eral wineries in the area with a very short drive. Some of these wineries have won awards and acclaim for their vintages. The wine region extends north beyond Paso Robles (30 miles north) and Santa Ynez (70 miles south). A field station of the Marine Mammal Center is located in San Luis Obispo to support sea rescue and beach stranding rescue operations for this section of the California coast. One of the main draws is Farmers’ Market, a large festival held downtown on Higuera Street every Thursday evening year-round from 6 p.m. to 9 p.m.. About three-quarters of a mile of the street is closed to cars. Live entertainment is featured and local farmers and vendors sell goods and produce. The Farmers’ Market was created in 1983 to make use of downtown streets blocked off to end a tradition of teen/collegiate cruising. Farmers and vendors were allowed to set up between barricades as a way to bring people back to the downtown area. Later, all traffic was blocked off, making the downtown Farmers’ Market one long “mall,” even rerouting part of a state highway to accommodate the street closures. The Farmers’ Market brought a great deal of revenue and has become internationally known. San Luis Obispo has been home of several other events, including a stop on the way of the Olympic Torch, the Tour of California bicycle race, Cinco de Mayo celebrations, as well as a longstanding Christmas Parade. A Mardi Gras parade that was well attended has been fraught with difficulties related to crowd control and alcohol consumption. Debate about the cost of the parade, and the associated crowd control, continues.
Holiday Parade, photograph by David Middlecamp
360° panorama at Montaña De Oro, cou
Mardi Gras has not been the only local event reined in after gaining acceptance. Cal Poly’s open house, Poly Royal, was held every April until a 1990 riot of drunken revellers, many visitors to town, caused damage throughout residential neighborhoods and the business district. The university cancelled the event for several years before reintroducing a scaled-down Open House. While Poly Royal welcomed the community for hikes, carnivals, “magic” shows put on by the Chemistry Department, and other public performances, the revamped version is designed for students and parents.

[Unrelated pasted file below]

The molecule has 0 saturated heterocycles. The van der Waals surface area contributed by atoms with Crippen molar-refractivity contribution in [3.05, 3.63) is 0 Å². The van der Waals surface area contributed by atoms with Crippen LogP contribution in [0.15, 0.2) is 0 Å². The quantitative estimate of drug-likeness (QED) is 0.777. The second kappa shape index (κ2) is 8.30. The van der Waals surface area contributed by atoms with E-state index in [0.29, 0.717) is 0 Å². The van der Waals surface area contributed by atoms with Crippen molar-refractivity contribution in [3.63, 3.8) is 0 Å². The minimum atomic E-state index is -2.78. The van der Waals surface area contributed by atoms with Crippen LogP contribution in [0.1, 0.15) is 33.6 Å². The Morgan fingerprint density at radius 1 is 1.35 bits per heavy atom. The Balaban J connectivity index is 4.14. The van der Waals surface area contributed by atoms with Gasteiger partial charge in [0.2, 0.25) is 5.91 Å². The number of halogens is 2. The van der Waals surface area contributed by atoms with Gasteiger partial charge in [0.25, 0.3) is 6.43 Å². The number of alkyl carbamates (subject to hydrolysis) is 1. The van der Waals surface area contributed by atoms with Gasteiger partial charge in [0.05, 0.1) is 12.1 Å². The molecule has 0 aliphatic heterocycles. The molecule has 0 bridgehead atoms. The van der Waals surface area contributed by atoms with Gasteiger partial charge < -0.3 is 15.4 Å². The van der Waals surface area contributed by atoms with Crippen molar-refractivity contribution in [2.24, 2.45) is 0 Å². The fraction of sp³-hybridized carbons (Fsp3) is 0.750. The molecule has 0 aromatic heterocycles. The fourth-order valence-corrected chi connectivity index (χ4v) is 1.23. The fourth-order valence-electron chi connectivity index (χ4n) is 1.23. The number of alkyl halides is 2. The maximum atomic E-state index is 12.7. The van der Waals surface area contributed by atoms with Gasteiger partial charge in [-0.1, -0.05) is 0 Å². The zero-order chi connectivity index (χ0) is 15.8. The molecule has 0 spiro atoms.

“City ordinance prevents businesses of any sort (including fast-food restaurants) from constructing new drive-up or drive-through windows or services.” Jamba Juice, famous for its fruit smoothies, was founded in this town. Formerly called Juice Club, Jamba Juice is now a national chain. Although Juice Club was not a Cal Poly senior project as some claim, three of the four co-founders, Joe Vergara, Kevin Peters, and Linda Olds did graduate from the university. Jamba Juice still exists at the original Juice Club location: 17
Chorro Street #C. City ordinance prevents businesses of any sort (including fast-food restaurants) from constructing new drive-up or drive-through windows or services. Two branches of one local bank are the only locations in the entire city with drive-up service; their drive-up service existed before the ordinance became law. The dentist office on the corner of Santa Rosa and Pacific streets is one of very few commercial buildings designed by Frank Lloyd Wright. A horse race on turf named the San Luis Obispo Handicap is run at the Santa Anita Park in honor of this city. San Luis Obispo was the first American town to ban indoor smoking in all locations, including bars and restaurants.
Bubblegum Alley, photograph by Keith Byrd
urtesy photograph of Gregg M. Erickson
Map of the West Coast of California, particularly the city of San Luis Obispo, provided by Microsoft Corporation
So next time your traveling across the state, be sure to stop in the lush hills of San Luis Obispo! 5